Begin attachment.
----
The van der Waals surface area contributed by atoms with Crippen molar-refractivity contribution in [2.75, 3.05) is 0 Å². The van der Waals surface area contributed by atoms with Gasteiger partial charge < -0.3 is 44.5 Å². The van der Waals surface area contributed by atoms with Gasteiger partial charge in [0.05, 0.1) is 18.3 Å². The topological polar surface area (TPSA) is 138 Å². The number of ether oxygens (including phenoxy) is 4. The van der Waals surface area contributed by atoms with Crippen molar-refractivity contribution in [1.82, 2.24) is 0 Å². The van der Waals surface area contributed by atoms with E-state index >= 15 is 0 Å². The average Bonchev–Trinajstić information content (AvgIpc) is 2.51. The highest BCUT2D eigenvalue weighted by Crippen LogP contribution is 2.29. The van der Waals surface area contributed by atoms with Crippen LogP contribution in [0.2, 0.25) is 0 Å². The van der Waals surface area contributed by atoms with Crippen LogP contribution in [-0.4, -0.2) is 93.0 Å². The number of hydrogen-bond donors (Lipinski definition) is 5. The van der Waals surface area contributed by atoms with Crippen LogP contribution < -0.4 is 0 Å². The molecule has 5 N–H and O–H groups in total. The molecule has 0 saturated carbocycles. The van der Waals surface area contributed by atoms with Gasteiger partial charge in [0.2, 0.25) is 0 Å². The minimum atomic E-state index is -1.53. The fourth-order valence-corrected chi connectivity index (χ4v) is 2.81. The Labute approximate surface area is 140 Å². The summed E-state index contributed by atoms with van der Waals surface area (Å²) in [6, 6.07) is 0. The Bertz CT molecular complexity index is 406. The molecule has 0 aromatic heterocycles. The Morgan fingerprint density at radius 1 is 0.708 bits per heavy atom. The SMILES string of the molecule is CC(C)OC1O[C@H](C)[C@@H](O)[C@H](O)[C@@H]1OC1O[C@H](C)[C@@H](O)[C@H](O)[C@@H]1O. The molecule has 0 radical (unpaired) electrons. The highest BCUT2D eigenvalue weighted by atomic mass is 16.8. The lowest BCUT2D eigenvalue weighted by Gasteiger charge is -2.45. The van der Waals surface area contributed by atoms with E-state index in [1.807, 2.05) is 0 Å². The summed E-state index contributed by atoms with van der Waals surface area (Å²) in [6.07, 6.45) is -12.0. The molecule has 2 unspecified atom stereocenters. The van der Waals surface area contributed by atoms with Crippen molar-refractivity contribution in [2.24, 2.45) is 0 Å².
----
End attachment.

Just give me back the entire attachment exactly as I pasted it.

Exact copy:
The van der Waals surface area contributed by atoms with Crippen molar-refractivity contribution in [2.75, 3.05) is 0 Å². The van der Waals surface area contributed by atoms with Gasteiger partial charge < -0.3 is 44.5 Å². The van der Waals surface area contributed by atoms with Gasteiger partial charge in [0.05, 0.1) is 18.3 Å². The topological polar surface area (TPSA) is 138 Å². The number of ether oxygens (including phenoxy) is 4. The van der Waals surface area contributed by atoms with Crippen molar-refractivity contribution in [1.82, 2.24) is 0 Å². The van der Waals surface area contributed by atoms with E-state index >= 15 is 0 Å². The average Bonchev–Trinajstić information content (AvgIpc) is 2.51. The highest BCUT2D eigenvalue weighted by Crippen LogP contribution is 2.29. The van der Waals surface area contributed by atoms with Crippen LogP contribution in [0.2, 0.25) is 0 Å². The van der Waals surface area contributed by atoms with Crippen LogP contribution in [-0.4, -0.2) is 93.0 Å². The number of hydrogen-bond donors (Lipinski definition) is 5. The van der Waals surface area contributed by atoms with Crippen LogP contribution < -0.4 is 0 Å². The molecule has 5 N–H and O–H groups in total. The molecule has 0 saturated carbocycles. The van der Waals surface area contributed by atoms with Gasteiger partial charge in [0.2, 0.25) is 0 Å². The minimum atomic E-state index is -1.53. The fourth-order valence-corrected chi connectivity index (χ4v) is 2.81. The Labute approximate surface area is 140 Å². The summed E-state index contributed by atoms with van der Waals surface area (Å²) in [6, 6.07) is 0. The Bertz CT molecular complexity index is 406. The molecule has 0 aromatic heterocycles. The Morgan fingerprint density at radius 1 is 0.708 bits per heavy atom. The SMILES string of the molecule is CC(C)OC1O[C@H](C)[C@@H](O)[C@H](O)[C@@H]1OC1O[C@H](C)[C@@H](O)[C@H](O)[C@@H]1O. The molecule has 0 radical (unpaired) electrons. The highest BCUT2D eigenvalue weighted by atomic mass is 16.8. The lowest BCUT2D eigenvalue weighted by Gasteiger charge is -2.45. The van der Waals surface area contributed by atoms with E-state index in [1.807, 2.05) is 0 Å². The summed E-state index contributed by atoms with van der Waals surface area (Å²) in [6.07, 6.45) is -12.0. The molecule has 2 unspecified atom stereocenters. The van der Waals surface area contributed by atoms with Crippen molar-refractivity contribution in [2.24, 2.45) is 0 Å².